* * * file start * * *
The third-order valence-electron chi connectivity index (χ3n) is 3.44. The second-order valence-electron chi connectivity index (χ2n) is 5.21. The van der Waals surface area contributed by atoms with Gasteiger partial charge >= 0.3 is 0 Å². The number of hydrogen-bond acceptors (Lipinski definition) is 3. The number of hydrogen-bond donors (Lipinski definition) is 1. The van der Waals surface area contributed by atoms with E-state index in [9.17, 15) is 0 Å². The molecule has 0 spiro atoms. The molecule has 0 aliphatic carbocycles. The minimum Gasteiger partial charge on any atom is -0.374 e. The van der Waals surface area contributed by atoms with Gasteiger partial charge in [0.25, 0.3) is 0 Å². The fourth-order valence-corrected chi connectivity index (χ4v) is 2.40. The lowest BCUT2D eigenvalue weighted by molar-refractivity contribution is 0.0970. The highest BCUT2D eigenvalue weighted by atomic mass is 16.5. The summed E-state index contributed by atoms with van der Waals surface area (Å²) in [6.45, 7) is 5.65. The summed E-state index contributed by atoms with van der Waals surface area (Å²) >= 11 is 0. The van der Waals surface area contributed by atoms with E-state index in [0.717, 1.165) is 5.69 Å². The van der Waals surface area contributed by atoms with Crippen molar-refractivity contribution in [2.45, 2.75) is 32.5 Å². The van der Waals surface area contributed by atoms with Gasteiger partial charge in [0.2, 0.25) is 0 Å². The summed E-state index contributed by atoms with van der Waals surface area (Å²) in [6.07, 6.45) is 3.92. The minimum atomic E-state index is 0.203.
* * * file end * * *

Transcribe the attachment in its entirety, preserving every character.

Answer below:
The third-order valence-electron chi connectivity index (χ3n) is 3.44. The second-order valence-electron chi connectivity index (χ2n) is 5.21. The van der Waals surface area contributed by atoms with Gasteiger partial charge >= 0.3 is 0 Å². The number of hydrogen-bond acceptors (Lipinski definition) is 3. The number of hydrogen-bond donors (Lipinski definition) is 1. The van der Waals surface area contributed by atoms with E-state index in [9.17, 15) is 0 Å². The molecule has 0 spiro atoms. The molecule has 0 aliphatic carbocycles. The minimum Gasteiger partial charge on any atom is -0.374 e. The van der Waals surface area contributed by atoms with Gasteiger partial charge in [0.25, 0.3) is 0 Å². The fourth-order valence-corrected chi connectivity index (χ4v) is 2.40. The lowest BCUT2D eigenvalue weighted by molar-refractivity contribution is 0.0970. The highest BCUT2D eigenvalue weighted by atomic mass is 16.5. The summed E-state index contributed by atoms with van der Waals surface area (Å²) in [6.45, 7) is 5.65. The summed E-state index contributed by atoms with van der Waals surface area (Å²) >= 11 is 0. The van der Waals surface area contributed by atoms with E-state index in [0.717, 1.165) is 5.69 Å². The van der Waals surface area contributed by atoms with Crippen molar-refractivity contribution in [2.45, 2.75) is 32.5 Å². The van der Waals surface area contributed by atoms with Gasteiger partial charge in [0.2, 0.25) is 0 Å². The summed E-state index contributed by atoms with van der Waals surface area (Å²) in [6.07, 6.45) is 3.92. The minimum atomic E-state index is 0.203.